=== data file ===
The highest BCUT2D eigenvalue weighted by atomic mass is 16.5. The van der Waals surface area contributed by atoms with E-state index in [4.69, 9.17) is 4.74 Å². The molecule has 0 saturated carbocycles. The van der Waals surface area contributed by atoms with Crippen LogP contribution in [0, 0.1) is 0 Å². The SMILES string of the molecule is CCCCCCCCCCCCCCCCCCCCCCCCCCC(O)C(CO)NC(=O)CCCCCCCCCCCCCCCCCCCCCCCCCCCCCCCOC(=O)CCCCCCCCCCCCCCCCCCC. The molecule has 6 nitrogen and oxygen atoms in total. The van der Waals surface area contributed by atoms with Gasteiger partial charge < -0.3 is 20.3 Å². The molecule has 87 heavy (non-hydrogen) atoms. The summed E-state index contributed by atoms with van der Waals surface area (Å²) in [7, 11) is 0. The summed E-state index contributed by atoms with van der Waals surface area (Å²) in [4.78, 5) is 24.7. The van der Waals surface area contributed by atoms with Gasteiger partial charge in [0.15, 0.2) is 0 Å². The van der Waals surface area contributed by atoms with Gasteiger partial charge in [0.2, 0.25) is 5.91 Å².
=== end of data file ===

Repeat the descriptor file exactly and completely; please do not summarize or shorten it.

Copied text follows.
The highest BCUT2D eigenvalue weighted by atomic mass is 16.5. The van der Waals surface area contributed by atoms with E-state index in [4.69, 9.17) is 4.74 Å². The molecule has 0 saturated carbocycles. The van der Waals surface area contributed by atoms with Crippen LogP contribution in [0, 0.1) is 0 Å². The SMILES string of the molecule is CCCCCCCCCCCCCCCCCCCCCCCCCCC(O)C(CO)NC(=O)CCCCCCCCCCCCCCCCCCCCCCCCCCCCCCCOC(=O)CCCCCCCCCCCCCCCCCCC. The molecule has 6 nitrogen and oxygen atoms in total. The van der Waals surface area contributed by atoms with Gasteiger partial charge < -0.3 is 20.3 Å². The molecule has 87 heavy (non-hydrogen) atoms. The summed E-state index contributed by atoms with van der Waals surface area (Å²) in [7, 11) is 0. The summed E-state index contributed by atoms with van der Waals surface area (Å²) in [4.78, 5) is 24.7. The van der Waals surface area contributed by atoms with Gasteiger partial charge in [0.15, 0.2) is 0 Å². The van der Waals surface area contributed by atoms with Gasteiger partial charge in [0.2, 0.25) is 5.91 Å².